Food industry meets Brussels deadline

Related tags Czech republic European union

As accession lifts the EU's population by 20 per cent at a stroke,
the European Commission reports that every food processor in all 10
new member states has been brought into the net of EU regulations.
But for one in 12, granted transitional periods, it may take
another three years to achieve full compliance, reports Simon

The turmoil of bringing 10 nations' food processors in line with nearly half a century's accumulation of EU regualation has been profound. In the Czech Republic, it has sent more than half of the country's food processors out of business, although with limited impact, claims the local industry federation.i>"The total number of companies that have been closed down stands at 1,000, most of these being very small operations that were operated by hand. Overall the impact of these closures has been very small on the food and drink industry in the Czech Republic,"

said Miroslaw Kobena, spokesperson for the Federation of Food and Drink Industries in Czech Republic.

"At the same time, some 900 food processing companies have actually complied with the EU regulations, although that figure is changing on a daily basis. We expect that in the coming months there will be a considerable influx of companies which will receive certification allowing them to trade in the enlarged Europe,"​ in the Czech Republic just 52 businesses have been offered a transitional period, 44 being meat processors.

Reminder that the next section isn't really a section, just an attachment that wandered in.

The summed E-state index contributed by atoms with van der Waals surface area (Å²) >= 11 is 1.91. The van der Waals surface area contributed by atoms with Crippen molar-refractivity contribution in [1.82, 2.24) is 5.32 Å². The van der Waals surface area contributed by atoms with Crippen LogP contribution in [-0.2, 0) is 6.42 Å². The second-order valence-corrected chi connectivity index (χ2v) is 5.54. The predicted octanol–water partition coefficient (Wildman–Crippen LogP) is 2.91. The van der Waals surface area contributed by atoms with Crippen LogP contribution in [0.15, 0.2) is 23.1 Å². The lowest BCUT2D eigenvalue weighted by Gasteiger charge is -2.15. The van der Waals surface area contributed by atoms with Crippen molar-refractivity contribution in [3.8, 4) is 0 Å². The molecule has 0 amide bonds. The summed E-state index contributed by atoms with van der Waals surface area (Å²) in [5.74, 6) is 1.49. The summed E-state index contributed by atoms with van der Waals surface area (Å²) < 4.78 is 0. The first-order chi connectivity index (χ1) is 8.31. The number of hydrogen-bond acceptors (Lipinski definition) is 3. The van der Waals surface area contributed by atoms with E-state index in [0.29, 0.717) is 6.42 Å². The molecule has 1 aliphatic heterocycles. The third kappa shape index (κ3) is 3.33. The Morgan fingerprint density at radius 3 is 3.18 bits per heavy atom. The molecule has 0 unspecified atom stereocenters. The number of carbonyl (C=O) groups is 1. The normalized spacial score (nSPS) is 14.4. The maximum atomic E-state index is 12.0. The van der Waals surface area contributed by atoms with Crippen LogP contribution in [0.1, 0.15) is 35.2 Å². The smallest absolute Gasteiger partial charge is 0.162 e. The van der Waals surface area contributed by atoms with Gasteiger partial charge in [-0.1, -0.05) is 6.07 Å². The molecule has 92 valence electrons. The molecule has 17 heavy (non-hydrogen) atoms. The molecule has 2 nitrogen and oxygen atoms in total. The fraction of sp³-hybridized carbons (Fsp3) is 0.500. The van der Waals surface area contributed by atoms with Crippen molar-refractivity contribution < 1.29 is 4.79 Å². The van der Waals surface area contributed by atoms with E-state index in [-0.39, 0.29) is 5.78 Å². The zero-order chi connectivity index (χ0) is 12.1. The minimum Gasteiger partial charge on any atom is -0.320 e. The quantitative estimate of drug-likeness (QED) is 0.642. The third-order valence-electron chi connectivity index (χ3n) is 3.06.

Transition means domestic sales only

"Of the 52 businesses that have secured transitional status, they now have up to three years to bring their operations up to the required standards. In the meantime they are allowed to trade on a domestic basis. This means that their produce must be clearly labelled, stating that the product is only on sale in the Czech Republic and not for sale outside."

"During the transitional period there will be two options for the companies. The first is to work towards attaining EU certification during this period, the second is to carry on as normal and then to close the business at the end of this period."

These requirements are mandatory for all the new Member States. As most of these business are medium to large operations, the outcome of their transition is set to be far more significant than the first-round closures of smaller businesses.

Of the total 12,000 food processing businesses in the member states, 1006 have been offered transitional periods.

These have been concentrated primarily in the meat and dairy sectors. In Poland, where 539 businesses have been granted transition arrangements, 270 are meat processors and 169 dairy processors.

These sectors traditionally face the greatest challenges within food processing in satisfying stringent health and safety requirements, simply because they must deal with perishable animal-based products.

Related topics Processing & Packaging

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